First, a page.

ECB eyes supervisor role to squeeze weak banks
BRUSSELS (Reuters) - The European Central Bank could use its new supervisory role from next year to single out weak banks and make it harder for them to get its financial support, people familiar with the matter say.
Such a hardening of approach would keep ECB funding flowing to Europe's most important lenders but compel laggards to beef up their capital buffers, prod national central banks to take on the problem or even force some banks to go to the wall.
The thinking denotes a growing concern at the ECB, which bankrolls much of the financial system, about the risks of backing banks with often only weak collateral as security.
It follows an unprecedented public threat by the euro zone's central bank to cut emergency financing to Cypriot banks, in the middle of the Mediterranean island's crisis which led to the closure of one as part of a stringent bailout.
"Central banks provide liquidity against collateral. But what do you do for addicted banks?" said one person familiar with ECB thinking.
"If a bank returns continuously to get liquidity, (the ECB) will make it more difficult. You will have to pay a higher price. You will have to change the rules for provision of liquidity."
The ECB declined to comment. It gave 1 trillion euros of cheap three-year loans to banks last year and has offered further unlimited support since.
The possible use of such tactics is also a response to the constraints the ECB may face when it takes on bank supervision next year. German opposition could mean there is no separate agency to close problem banks although it is unclear if the ECB would accept this and take on supervision nonetheless.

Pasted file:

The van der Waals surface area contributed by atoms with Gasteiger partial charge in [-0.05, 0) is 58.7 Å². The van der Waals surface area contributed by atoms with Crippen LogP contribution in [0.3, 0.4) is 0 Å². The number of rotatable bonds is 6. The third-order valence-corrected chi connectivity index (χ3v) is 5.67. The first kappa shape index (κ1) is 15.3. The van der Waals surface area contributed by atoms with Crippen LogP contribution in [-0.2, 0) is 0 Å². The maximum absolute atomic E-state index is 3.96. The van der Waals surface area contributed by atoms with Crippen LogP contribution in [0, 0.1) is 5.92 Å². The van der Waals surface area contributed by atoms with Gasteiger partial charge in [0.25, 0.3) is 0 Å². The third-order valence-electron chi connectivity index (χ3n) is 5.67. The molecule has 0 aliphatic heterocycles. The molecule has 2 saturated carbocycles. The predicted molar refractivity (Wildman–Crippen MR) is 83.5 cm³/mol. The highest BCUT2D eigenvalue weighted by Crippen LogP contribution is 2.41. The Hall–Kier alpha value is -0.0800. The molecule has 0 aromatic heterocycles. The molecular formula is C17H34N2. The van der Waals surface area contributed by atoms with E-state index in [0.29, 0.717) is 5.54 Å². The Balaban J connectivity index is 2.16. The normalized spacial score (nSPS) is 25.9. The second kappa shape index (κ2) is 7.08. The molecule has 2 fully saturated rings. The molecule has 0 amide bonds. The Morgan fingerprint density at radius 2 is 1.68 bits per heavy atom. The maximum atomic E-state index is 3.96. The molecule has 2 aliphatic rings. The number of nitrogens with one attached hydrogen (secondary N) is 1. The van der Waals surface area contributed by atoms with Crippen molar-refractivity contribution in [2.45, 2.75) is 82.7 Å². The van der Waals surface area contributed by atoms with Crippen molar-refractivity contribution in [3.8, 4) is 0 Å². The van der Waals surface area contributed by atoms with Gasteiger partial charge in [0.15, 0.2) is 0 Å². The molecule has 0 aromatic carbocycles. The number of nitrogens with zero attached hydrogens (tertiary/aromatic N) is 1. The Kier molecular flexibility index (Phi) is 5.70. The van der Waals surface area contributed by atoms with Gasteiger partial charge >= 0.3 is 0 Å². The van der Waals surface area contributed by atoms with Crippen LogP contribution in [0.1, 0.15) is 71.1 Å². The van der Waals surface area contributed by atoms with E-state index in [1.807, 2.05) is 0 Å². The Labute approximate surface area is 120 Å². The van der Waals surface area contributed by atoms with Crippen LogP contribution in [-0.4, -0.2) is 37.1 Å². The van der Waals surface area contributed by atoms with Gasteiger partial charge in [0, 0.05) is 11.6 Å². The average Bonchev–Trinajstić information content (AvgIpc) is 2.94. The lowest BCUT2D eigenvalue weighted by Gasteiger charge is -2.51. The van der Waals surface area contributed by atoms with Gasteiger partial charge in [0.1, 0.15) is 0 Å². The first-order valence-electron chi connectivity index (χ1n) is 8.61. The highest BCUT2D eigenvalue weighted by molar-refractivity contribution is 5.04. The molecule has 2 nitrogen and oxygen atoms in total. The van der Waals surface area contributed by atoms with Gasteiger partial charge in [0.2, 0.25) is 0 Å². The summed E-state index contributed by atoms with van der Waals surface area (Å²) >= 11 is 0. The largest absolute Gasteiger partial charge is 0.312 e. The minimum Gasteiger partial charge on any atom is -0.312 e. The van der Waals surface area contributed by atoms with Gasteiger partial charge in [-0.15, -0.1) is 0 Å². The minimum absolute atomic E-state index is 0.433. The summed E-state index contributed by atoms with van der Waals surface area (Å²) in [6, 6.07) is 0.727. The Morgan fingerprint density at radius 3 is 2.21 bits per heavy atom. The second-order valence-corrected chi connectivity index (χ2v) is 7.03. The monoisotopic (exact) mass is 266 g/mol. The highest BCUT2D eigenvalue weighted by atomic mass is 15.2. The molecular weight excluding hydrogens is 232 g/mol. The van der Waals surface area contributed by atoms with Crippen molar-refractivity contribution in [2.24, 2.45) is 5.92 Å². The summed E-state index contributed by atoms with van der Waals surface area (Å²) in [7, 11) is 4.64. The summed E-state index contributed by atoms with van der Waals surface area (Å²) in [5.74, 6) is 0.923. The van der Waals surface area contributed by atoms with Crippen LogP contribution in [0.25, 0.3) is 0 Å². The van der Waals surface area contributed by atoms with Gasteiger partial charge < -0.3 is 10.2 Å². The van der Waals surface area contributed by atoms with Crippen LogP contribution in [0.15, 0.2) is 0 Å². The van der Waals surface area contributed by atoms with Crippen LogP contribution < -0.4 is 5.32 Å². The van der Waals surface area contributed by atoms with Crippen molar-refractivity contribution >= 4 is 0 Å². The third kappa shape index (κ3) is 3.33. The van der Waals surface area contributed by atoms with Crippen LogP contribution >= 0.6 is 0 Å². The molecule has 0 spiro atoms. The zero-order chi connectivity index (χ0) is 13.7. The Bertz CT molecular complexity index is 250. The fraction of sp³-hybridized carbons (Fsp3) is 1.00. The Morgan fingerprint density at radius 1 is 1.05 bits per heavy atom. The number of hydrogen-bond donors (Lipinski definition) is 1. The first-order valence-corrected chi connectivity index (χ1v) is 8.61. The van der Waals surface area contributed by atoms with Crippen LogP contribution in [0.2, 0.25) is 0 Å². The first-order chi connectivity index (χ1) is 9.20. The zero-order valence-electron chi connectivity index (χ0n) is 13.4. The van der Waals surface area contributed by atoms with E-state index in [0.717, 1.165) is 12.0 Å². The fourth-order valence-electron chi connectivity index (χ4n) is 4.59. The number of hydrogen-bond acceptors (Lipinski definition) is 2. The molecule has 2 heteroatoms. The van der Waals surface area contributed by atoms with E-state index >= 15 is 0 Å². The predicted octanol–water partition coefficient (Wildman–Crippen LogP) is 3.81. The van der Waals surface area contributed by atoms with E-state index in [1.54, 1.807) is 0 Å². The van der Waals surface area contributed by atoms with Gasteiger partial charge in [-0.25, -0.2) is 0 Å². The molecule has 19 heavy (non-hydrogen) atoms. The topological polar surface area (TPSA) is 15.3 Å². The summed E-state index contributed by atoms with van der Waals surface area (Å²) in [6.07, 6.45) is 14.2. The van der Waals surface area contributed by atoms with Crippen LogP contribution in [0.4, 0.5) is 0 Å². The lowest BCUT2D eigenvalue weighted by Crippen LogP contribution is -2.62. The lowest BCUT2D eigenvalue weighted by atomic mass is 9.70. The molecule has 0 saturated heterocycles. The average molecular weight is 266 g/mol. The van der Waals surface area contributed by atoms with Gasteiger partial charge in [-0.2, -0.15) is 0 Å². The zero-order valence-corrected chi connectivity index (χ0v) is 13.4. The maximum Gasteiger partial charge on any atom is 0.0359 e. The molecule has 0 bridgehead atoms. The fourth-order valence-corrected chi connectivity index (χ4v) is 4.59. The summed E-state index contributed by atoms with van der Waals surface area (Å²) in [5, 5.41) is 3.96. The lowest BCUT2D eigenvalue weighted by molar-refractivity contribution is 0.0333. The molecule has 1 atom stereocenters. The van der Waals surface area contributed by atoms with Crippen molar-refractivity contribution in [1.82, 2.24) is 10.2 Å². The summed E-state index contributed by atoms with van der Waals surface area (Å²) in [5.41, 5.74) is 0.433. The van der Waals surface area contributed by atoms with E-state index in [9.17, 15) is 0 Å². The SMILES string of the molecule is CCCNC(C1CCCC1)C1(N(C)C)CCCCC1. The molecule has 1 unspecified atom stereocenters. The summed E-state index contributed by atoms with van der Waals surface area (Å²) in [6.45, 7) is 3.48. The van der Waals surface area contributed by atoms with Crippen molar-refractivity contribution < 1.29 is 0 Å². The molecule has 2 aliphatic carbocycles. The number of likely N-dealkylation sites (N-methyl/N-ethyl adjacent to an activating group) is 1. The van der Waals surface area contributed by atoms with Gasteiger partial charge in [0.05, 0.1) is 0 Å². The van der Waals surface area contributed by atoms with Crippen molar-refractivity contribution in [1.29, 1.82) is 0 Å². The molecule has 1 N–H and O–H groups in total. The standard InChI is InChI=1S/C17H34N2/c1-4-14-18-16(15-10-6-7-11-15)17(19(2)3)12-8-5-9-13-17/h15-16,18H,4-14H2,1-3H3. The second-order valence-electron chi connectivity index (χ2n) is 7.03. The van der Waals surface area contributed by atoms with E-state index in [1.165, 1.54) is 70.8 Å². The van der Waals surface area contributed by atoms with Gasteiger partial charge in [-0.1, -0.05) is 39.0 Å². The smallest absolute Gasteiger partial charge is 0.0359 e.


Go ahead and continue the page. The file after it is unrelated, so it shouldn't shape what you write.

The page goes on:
Currently, the ECB relies on national regulators for information about banks that borrow from it but that will change when it takes over as overarching regulator next year.
Once it has this power, the ECB could use its knowledge to identify banks with threadbare capital, demand they beef up this cushion or face expulsion from its financing operations, said another person familiar with the new supervision scheme.
Such a move could effectively close a bank, putting a question mark over the notion that there will be a strict division between ECB's role as supervisor and as guardian of monetary policy.
"The supervisor can say this bank's collateral is not of the required standard and that it needs more capital," said that person, adding that a bank could be disqualified from ECB finance if it did not recapitalise within months.
Such a step would not erode wider support for the banking sector but would mark a shift to a more targeted approach, focusing help on those strong enough to thrive.
"Being supervisor allows the ECB to discriminate between zombie banks and those that are sound and make sure that its lending targets those banks that lend to the economy - not to the zombies," said Daniel Gros of think tank, the Centre for European Policy Studies.
Many at the ECB are concerned about the problems lurking in banks, which have piled up billions of euros of bad loans during years of runaway lending.
And yet the necessity to support the sector has led to a loosening of collateral rules which means that banks are often allowed to borrow with second-rate security - sometimes as little as a car loan.
This leaves the ECB with threadbare cover should any sizeable chunk of the almost 850 billion euros it has lent not be repaid.
As it stands, any euro zone bank that has the collateral required qualifies to borrow from the ECB. But this could change if it were to penalize certain banks, by charging them more.
The move would reinforce the ECB's stamp of authority as supervisor, the first step to creating a banking union or system for policing, controlling and supporting banks in the euro zone.
In its new role, the ECB may have to slug it out with national regulators over whether troubled banks should be kept alive. By choking off liquidity, it can avoid a protracted political tangle and shut the bank or force national central banks to shoulder the burden of financing it.
(Additional reporting by Paul Carrel and Annika Breidthardt. Editing by Mike Peacock)
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